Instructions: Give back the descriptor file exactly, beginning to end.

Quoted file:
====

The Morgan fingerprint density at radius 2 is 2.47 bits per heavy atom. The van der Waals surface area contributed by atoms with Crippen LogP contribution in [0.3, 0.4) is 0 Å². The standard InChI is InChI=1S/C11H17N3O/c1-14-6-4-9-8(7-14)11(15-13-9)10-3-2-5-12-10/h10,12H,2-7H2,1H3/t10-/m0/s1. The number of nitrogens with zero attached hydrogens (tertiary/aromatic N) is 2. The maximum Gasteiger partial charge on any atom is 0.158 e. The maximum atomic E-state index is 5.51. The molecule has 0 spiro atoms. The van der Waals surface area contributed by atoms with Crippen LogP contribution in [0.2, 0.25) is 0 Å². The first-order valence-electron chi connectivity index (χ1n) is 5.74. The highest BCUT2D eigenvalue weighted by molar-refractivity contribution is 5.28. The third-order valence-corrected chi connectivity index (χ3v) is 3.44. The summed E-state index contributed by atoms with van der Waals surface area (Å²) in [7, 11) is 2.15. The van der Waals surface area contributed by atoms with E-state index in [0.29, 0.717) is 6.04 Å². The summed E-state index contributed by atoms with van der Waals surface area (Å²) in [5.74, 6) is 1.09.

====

The Morgan fingerprint density at radius 2 is 2.47 bits per heavy atom. The van der Waals surface area contributed by atoms with Crippen LogP contribution in [0.3, 0.4) is 0 Å². The standard InChI is InChI=1S/C11H17N3O/c1-14-6-4-9-8(7-14)11(15-13-9)10-3-2-5-12-10/h10,12H,2-7H2,1H3/t10-/m0/s1. The number of nitrogens with zero attached hydrogens (tertiary/aromatic N) is 2. The maximum Gasteiger partial charge on any atom is 0.158 e. The maximum atomic E-state index is 5.51. The molecule has 0 spiro atoms. The van der Waals surface area contributed by atoms with Crippen LogP contribution in [0.2, 0.25) is 0 Å². The first-order valence-electron chi connectivity index (χ1n) is 5.74. The highest BCUT2D eigenvalue weighted by molar-refractivity contribution is 5.28. The third-order valence-corrected chi connectivity index (χ3v) is 3.44. The summed E-state index contributed by atoms with van der Waals surface area (Å²) in [7, 11) is 2.15. The van der Waals surface area contributed by atoms with E-state index in [0.29, 0.717) is 6.04 Å². The summed E-state index contributed by atoms with van der Waals surface area (Å²) in [5.74, 6) is 1.09.